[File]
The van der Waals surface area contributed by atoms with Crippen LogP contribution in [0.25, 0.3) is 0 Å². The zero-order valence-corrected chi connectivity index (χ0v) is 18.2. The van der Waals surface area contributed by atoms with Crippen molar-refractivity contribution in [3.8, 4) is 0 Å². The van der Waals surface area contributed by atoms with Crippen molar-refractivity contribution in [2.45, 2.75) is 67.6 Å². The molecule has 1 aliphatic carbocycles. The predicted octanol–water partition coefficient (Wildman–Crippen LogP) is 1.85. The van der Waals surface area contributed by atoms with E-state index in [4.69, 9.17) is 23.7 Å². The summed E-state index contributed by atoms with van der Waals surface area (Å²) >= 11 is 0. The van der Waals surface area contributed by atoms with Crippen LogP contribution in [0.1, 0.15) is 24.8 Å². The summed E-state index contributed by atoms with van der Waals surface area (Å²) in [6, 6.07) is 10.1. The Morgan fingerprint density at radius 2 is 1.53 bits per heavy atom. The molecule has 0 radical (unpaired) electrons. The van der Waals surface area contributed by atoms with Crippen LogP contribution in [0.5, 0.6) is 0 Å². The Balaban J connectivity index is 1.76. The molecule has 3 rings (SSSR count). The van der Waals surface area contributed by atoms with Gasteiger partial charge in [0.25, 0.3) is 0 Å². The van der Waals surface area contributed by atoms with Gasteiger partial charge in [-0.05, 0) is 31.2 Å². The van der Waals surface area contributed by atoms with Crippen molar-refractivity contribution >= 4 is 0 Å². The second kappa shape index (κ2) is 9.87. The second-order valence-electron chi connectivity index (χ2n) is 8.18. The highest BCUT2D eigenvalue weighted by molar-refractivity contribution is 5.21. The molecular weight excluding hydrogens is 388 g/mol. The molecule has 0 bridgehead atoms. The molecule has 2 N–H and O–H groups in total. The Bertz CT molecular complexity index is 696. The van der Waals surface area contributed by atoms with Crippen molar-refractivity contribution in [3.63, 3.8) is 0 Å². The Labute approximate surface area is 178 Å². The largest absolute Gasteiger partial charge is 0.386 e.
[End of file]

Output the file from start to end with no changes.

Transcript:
The van der Waals surface area contributed by atoms with Crippen LogP contribution in [0.25, 0.3) is 0 Å². The zero-order valence-corrected chi connectivity index (χ0v) is 18.2. The van der Waals surface area contributed by atoms with Crippen molar-refractivity contribution in [3.8, 4) is 0 Å². The van der Waals surface area contributed by atoms with Crippen molar-refractivity contribution in [2.45, 2.75) is 67.6 Å². The molecule has 1 aliphatic carbocycles. The predicted octanol–water partition coefficient (Wildman–Crippen LogP) is 1.85. The van der Waals surface area contributed by atoms with E-state index in [4.69, 9.17) is 23.7 Å². The summed E-state index contributed by atoms with van der Waals surface area (Å²) >= 11 is 0. The van der Waals surface area contributed by atoms with Crippen LogP contribution in [0.1, 0.15) is 24.8 Å². The summed E-state index contributed by atoms with van der Waals surface area (Å²) in [6, 6.07) is 10.1. The Morgan fingerprint density at radius 2 is 1.53 bits per heavy atom. The molecule has 0 radical (unpaired) electrons. The van der Waals surface area contributed by atoms with Crippen LogP contribution in [0.5, 0.6) is 0 Å². The Balaban J connectivity index is 1.76. The molecule has 3 rings (SSSR count). The van der Waals surface area contributed by atoms with Gasteiger partial charge in [0.25, 0.3) is 0 Å². The van der Waals surface area contributed by atoms with Gasteiger partial charge in [-0.05, 0) is 31.2 Å². The van der Waals surface area contributed by atoms with Crippen molar-refractivity contribution >= 4 is 0 Å². The second kappa shape index (κ2) is 9.87. The second-order valence-electron chi connectivity index (χ2n) is 8.18. The highest BCUT2D eigenvalue weighted by molar-refractivity contribution is 5.21. The molecular weight excluding hydrogens is 388 g/mol. The molecule has 0 bridgehead atoms. The molecule has 2 N–H and O–H groups in total. The Bertz CT molecular complexity index is 696. The van der Waals surface area contributed by atoms with Crippen molar-refractivity contribution in [3.63, 3.8) is 0 Å². The Labute approximate surface area is 178 Å². The largest absolute Gasteiger partial charge is 0.386 e.